The Autobiography of Jack the Ripper- Review

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The Autobiography of Jack the Ripper, James Carnac, Kindle Review

  Pages: 320

  Publisher: Bantam Press (19 Jan 2012)

  Language English

  ISBN-10: 0593068203

  ISBN-13: 978-0593068205

The Autobiography of Jack the Ripper, (TAJTR) it is claimed, was written by a man by the name of James Carnac.  It is claimed that the item was found in the possession of the late Sydney George Hulme Beaman, an artist, actor, and creator of Toytown and Larry the Lamb.  The collection of Hulme Beaman was  donated to Alan Hicken, who discovered the alleged Autobiography. 

The book is a fascinating read and follows the life of Carnac through childhood, teenage years, then as he stalks the “slums of the East End.”  The book doesn’t finish when the Ripper murders conclude though, instead it continues to inform the reader of what happened next, which is just as exciting as the lead up to and carrying out of the murders. 

That said there are several problems with the book. 

James Carnac, in TAJTR, claims to have been born at Tottenham, but searching the British BMD index fails to turn up a James Carnac born in the UK that matches, never mind any born in Tottenham.  James Henry Sproule Carnac [1] is listed but at a much earlier date and in a different district.  The next James Carnac to be registered is James William Carnac [2] but he is born in 1891 and thus after the murders.  In TAJTR Carnac reveals that he was 69 years old shortly before his death.  He also claims that the murders took place between 40 and 42 years previously, thus giving us a birth date of around 1859 and 1861.  Again, there are no births during this period bearing this name.  Another major event in Carnac’s life is the death of his parents who died between 1877 and 1879 when he was nearly 18 years of age, but searching the British Death Registers fails to show any Carnac’s registered in the vicinity of Tottenham during this period.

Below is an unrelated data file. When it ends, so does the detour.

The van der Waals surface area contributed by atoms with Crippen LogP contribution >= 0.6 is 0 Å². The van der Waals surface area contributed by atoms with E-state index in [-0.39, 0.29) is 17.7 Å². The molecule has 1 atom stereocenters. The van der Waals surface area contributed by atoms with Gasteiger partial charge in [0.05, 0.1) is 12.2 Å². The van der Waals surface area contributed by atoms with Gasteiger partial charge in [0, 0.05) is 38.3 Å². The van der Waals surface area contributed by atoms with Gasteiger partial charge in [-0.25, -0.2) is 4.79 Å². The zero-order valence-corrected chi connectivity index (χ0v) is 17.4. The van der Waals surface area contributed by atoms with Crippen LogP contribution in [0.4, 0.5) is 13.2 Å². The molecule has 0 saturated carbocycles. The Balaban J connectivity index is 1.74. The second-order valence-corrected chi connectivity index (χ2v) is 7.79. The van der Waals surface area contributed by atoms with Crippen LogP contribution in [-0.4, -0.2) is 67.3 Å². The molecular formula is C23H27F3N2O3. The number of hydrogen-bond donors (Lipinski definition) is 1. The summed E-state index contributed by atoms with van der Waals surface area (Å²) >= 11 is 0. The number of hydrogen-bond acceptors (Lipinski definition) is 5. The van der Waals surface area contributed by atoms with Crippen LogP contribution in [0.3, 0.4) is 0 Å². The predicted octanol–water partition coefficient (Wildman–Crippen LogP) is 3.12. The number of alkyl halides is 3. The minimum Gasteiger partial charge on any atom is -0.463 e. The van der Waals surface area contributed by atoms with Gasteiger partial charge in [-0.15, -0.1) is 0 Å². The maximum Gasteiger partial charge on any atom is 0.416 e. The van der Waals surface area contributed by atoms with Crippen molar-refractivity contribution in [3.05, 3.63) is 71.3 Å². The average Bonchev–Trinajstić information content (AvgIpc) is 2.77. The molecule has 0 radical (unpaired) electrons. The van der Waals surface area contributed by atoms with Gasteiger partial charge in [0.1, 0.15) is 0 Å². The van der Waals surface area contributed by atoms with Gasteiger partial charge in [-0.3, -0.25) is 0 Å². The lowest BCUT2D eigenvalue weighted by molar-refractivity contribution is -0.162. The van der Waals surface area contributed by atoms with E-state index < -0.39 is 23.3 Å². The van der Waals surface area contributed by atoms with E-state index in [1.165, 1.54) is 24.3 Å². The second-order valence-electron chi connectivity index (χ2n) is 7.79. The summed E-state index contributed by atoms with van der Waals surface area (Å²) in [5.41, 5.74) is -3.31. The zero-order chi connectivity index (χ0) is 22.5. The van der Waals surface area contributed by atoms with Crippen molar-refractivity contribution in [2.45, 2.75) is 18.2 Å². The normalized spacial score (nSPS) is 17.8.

Dr. Carnac, it is claimed, was James Carnac’s father and a doctor in the Tottenham district.  Searches of the UK Medical Register failed to turn up any mention of a Carnac in any capacity in the medical profession.  Searches of the UK Census collection failed to turn up any mention of James Carnac or his father.  Searches of the 19th Century British Press failed to turn up any mention of James Carnac or his family.  Searches of the Times Online Archives failed to turn up any mention of James Carnac or his family. 

Dr Styles, it is claimed, ran a school which Carnac was sent to when he was 12 years old.  He was religious and overbearing.  Searching the UK Medical Register failed to turn up any Dr. Styles for the period in question.  The 1899 edition did feature an Australian by the name of Arthur Styles Vallack but this gentleman did not gain his qualifications until 1893. [3]  Searches of the British 19th Century Newspapers, Times Archives, and Historical Trade Directories failed to find a Dr. Styles at a school in Tottenham.

Mr. Pearson, it is claimed, taught Carnac on occasion at Dr. Styles School.

Dr. Sims, it is claimed was a doctor that operated in the same district as Dr. Carnac.  There are numerous entries for “Sims” in the UK Medical Registers, 88 to be precise, but of these 88 several names appear over and over again and not one of them is registered as practicing in the district of Tottenham.  The Times Archive found numerous Dr. Sims, but none working in Tottenham.

Dr. Norcote, it is claimed, was the father of both Julie and John Norcote and a doctor.  Searches of the UK Medical Register fail to turn up any mention of a Norcote or any spelling variation which is odd given that John Norcote, it is claimed, is said to be partners with his father at their family run surgery.

Julie Norcote, it is claimed, met James Carnac in the early stages of 1888,

John Norcote, it is claimed is Dr. Norcote’s son and partner in the family run doctors surgery.  There are no records of a Norcote in the UK Medical Registers.

Norcote family:  Searching the entire United Kingdom Census collection reveals no such family as the Norcote’s.  The Times Archives did reveal Norcote’s but none working in the medical profession.